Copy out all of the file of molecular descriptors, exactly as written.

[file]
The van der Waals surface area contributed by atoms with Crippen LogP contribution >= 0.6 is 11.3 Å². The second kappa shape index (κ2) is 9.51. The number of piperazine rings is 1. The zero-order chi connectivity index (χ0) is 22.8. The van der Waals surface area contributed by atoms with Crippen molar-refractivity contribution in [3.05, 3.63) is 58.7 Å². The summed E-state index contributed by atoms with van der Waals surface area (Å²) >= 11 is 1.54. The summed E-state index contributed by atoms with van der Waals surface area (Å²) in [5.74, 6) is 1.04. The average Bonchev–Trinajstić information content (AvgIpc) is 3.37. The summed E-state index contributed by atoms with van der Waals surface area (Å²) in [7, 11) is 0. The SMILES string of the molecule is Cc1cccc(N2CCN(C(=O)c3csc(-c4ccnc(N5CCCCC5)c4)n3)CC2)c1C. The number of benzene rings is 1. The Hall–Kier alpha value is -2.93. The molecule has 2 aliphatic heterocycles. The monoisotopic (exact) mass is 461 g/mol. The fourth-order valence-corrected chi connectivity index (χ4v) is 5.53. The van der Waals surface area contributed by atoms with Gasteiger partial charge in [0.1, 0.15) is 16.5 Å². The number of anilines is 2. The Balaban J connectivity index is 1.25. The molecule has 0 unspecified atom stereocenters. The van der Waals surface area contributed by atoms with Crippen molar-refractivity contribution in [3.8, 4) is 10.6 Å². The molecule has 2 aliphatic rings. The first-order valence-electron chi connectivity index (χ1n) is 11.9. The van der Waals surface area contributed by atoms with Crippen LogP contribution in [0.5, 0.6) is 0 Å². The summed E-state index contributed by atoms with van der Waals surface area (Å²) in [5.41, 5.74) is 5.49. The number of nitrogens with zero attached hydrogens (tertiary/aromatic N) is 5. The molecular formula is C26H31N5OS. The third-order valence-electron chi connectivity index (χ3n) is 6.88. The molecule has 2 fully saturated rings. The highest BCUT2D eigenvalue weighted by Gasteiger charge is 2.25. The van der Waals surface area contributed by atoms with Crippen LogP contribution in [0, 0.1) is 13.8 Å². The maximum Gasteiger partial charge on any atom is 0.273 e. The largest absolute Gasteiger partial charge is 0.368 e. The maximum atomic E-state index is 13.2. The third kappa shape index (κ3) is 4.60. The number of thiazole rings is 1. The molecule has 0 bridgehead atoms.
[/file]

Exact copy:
The van der Waals surface area contributed by atoms with Crippen LogP contribution >= 0.6 is 11.3 Å². The second kappa shape index (κ2) is 9.51. The number of piperazine rings is 1. The zero-order chi connectivity index (χ0) is 22.8. The van der Waals surface area contributed by atoms with Crippen molar-refractivity contribution in [3.05, 3.63) is 58.7 Å². The summed E-state index contributed by atoms with van der Waals surface area (Å²) >= 11 is 1.54. The summed E-state index contributed by atoms with van der Waals surface area (Å²) in [5.74, 6) is 1.04. The average Bonchev–Trinajstić information content (AvgIpc) is 3.37. The summed E-state index contributed by atoms with van der Waals surface area (Å²) in [7, 11) is 0. The SMILES string of the molecule is Cc1cccc(N2CCN(C(=O)c3csc(-c4ccnc(N5CCCCC5)c4)n3)CC2)c1C. The number of benzene rings is 1. The Hall–Kier alpha value is -2.93. The molecule has 2 aliphatic heterocycles. The monoisotopic (exact) mass is 461 g/mol. The fourth-order valence-corrected chi connectivity index (χ4v) is 5.53. The van der Waals surface area contributed by atoms with Gasteiger partial charge in [0.1, 0.15) is 16.5 Å². The number of anilines is 2. The Balaban J connectivity index is 1.25. The molecule has 0 unspecified atom stereocenters. The van der Waals surface area contributed by atoms with Crippen molar-refractivity contribution in [3.8, 4) is 10.6 Å². The molecule has 2 aliphatic rings. The first-order valence-electron chi connectivity index (χ1n) is 11.9. The van der Waals surface area contributed by atoms with Crippen LogP contribution in [0.5, 0.6) is 0 Å². The summed E-state index contributed by atoms with van der Waals surface area (Å²) in [5.41, 5.74) is 5.49. The number of nitrogens with zero attached hydrogens (tertiary/aromatic N) is 5. The molecular formula is C26H31N5OS. The third-order valence-electron chi connectivity index (χ3n) is 6.88. The molecule has 2 fully saturated rings. The highest BCUT2D eigenvalue weighted by Gasteiger charge is 2.25. The van der Waals surface area contributed by atoms with Crippen LogP contribution in [0, 0.1) is 13.8 Å². The maximum Gasteiger partial charge on any atom is 0.273 e. The largest absolute Gasteiger partial charge is 0.368 e. The maximum atomic E-state index is 13.2. The third kappa shape index (κ3) is 4.60. The number of thiazole rings is 1. The molecule has 0 bridgehead atoms.